In the early summer of 1993, I separated from my son’s mother. We had been living together since before he was born in 1988. At this time I was the Chairperson of the Parents Council of his school and PRO for the Westmeath branch of the National Parents Council – Primary. To my pleasant surprise, the Chairperson of the Board of Management of the school who was also the Parish Priest of Mullingar and the Principle of my son’s school (a nun) had no issue with my unmarried status as a parent and neither of them ever mentioned the matter to me. I enjoyed a nice, enlightening and compassionate relationship with both of them. This was new to me as I had not been a very well practiced Catholic since childhood.

It was only when my son’s mother threatened to stop me seeing my then 5 year old son that I decided to get some legal advice on where I stood in this matter. I had always assumed that the ‘Status Of Children Act 1987, which gave the children of unmarried parents the same legal rights as children born within marriage, also made unmarried parents equal to married parents. How shocked I was when I discovered the truth. Basically I discovered that as an unmarried father, I had no legal rights under the law to my son whatsoever.  I learned that a complete stranger had the same legal status as a parent to my son as I had.

Still in shock I embarked on a campaign while going to court to rectify my situation. Under the Status of Children Act 1987, the only option open to an unmarried father was to ask a court to award him joint guardianship. But this would be at the court’s discretion and had to be “in the best interests of the child’. So being naive as to how the law worked in Ireland (I always believed that when one had right on their side that Justice would prevail) I went to court. It was at this stage I began to suspect that radical feminism was controlling government policy in Ireland and this was in 1993.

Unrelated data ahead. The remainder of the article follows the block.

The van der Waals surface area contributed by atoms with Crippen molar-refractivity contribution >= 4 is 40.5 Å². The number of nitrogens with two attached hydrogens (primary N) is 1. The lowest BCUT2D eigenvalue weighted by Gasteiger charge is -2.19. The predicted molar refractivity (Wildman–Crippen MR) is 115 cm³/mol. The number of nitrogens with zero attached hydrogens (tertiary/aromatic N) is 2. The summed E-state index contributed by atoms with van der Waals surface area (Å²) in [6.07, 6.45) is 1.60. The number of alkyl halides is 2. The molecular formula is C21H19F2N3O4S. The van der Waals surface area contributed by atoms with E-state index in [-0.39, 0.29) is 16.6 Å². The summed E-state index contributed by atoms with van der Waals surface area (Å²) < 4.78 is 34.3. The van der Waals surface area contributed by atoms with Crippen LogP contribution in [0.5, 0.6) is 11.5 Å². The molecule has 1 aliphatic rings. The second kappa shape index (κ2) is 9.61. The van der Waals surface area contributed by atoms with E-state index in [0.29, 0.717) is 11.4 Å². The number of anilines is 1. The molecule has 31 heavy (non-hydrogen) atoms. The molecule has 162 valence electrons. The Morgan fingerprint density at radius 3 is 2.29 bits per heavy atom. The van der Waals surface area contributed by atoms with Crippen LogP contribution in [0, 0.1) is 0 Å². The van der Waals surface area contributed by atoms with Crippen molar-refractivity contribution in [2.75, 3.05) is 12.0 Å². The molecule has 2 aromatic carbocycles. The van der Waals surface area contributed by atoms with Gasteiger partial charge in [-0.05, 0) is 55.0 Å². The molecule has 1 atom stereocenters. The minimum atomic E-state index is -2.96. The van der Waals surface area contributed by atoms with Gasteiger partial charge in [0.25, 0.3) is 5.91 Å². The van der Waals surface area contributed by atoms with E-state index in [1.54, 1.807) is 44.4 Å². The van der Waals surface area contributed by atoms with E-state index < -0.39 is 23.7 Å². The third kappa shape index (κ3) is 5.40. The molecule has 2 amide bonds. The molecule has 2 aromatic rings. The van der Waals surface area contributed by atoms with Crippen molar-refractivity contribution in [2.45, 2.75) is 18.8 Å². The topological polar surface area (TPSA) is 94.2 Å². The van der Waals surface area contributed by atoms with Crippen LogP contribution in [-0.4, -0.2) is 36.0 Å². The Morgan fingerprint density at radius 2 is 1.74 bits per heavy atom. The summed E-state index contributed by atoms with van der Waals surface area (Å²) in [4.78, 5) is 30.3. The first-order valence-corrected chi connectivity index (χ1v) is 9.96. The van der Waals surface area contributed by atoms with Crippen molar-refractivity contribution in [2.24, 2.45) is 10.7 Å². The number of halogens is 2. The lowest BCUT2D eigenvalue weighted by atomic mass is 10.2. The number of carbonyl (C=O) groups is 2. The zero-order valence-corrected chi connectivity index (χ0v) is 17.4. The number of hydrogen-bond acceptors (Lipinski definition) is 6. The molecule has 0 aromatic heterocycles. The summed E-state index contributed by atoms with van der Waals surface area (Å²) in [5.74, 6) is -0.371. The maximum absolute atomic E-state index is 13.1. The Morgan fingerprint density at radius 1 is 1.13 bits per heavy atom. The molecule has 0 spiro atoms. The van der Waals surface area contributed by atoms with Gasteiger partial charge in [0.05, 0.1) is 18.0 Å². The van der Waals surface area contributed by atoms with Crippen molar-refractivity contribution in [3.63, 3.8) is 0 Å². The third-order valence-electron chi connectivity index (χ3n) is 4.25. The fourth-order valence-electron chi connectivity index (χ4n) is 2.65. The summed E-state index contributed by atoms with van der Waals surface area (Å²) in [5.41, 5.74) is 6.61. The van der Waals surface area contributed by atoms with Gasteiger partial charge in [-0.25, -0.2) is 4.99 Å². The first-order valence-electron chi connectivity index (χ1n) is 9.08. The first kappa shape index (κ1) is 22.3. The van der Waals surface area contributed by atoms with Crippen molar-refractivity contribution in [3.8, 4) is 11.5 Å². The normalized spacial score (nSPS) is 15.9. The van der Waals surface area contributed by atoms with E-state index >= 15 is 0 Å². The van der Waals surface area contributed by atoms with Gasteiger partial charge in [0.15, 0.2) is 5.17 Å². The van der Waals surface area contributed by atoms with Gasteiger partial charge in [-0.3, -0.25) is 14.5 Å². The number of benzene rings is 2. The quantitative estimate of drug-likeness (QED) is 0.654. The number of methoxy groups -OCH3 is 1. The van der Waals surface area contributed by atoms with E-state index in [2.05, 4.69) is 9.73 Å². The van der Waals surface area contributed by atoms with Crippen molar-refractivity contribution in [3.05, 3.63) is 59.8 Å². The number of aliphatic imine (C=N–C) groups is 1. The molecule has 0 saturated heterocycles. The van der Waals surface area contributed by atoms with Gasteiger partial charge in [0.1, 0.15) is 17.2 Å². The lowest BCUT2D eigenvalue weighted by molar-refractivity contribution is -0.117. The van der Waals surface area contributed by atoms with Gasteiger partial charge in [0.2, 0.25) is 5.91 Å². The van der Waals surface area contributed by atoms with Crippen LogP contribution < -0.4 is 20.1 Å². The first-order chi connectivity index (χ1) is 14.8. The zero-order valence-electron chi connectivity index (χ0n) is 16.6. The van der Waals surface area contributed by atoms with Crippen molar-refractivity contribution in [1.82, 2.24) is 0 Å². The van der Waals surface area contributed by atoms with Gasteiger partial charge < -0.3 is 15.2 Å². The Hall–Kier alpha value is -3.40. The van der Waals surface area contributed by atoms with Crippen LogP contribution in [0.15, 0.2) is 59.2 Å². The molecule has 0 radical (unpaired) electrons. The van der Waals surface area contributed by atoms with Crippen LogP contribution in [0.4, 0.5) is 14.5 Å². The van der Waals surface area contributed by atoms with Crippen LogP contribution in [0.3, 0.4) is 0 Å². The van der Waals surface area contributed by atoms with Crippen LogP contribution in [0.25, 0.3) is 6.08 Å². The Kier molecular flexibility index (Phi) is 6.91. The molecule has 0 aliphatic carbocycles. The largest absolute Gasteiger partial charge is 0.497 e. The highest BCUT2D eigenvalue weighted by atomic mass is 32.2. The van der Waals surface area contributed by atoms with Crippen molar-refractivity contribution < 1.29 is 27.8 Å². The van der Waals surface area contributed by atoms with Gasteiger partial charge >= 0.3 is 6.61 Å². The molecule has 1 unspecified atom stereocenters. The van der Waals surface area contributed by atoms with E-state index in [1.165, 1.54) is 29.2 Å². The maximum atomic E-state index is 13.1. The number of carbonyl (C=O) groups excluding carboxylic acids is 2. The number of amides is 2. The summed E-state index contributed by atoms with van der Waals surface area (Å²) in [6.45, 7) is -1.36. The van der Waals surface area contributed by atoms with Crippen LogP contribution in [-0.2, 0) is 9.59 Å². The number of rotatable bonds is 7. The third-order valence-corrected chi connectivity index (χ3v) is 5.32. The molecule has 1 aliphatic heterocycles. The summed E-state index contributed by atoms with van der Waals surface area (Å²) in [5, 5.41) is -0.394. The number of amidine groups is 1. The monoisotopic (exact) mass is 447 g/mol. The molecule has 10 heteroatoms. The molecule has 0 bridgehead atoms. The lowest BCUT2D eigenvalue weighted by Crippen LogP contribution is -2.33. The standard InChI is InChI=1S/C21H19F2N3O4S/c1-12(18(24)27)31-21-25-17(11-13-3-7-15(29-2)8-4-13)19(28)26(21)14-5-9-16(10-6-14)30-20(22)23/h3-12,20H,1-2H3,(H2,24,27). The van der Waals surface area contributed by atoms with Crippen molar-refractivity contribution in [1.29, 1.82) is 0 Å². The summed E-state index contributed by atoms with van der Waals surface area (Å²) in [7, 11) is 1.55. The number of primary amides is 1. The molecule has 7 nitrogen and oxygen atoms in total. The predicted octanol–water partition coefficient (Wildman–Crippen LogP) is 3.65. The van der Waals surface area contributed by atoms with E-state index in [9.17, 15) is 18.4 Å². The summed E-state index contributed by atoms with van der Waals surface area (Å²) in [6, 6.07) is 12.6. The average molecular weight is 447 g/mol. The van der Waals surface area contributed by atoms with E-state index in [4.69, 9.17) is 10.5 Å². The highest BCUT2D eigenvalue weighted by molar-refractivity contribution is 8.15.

To cut the story of the court proceedings short, access was withdrawn from me in the summer of 1994 and the courts kept adjourning the matter. I was not allowed to see my child and it was at this stage that I got what can only be described as a shocking awakening as to what I was up against. I made contact with the national media on a relentless basis in an effort to publicise this blatant lack of human rights in Ireland, where fathers were being discriminated against by reason of their male gender. The RTE 1 TV programme Family Matters spent 2 days in Mullingar with me and the programme all set to be broadcast when RTE capitulated to legal threats that the report would ‘break the in camera rule’.

I can understand RTE being afraid to go ahead but still they should have stood the law down. It may have created more publicity about the very fact that there were human rights abuses surrounding unmarried fathers in Ireland.  However in March 1994 I had an article published in the Irish Times which drew attention to the legal anomalies surrounding this issue. I was told that I was the very first person in the history of the state to have an article published in a national newspaper which brought attention to discrimination against unmarried fathers. But alas, only a couple of weeks later and in the interests of “balance”, The Irish Times had Senator and Cherish co- founder Mary Henry write an article attempting to debunk the contents of my article. I was disappointed with RTE and the Irish Times and from then onwards I distrusted them to genuinely embrace this issue, an issue which was an example of blatant sexual inequality in Ireland.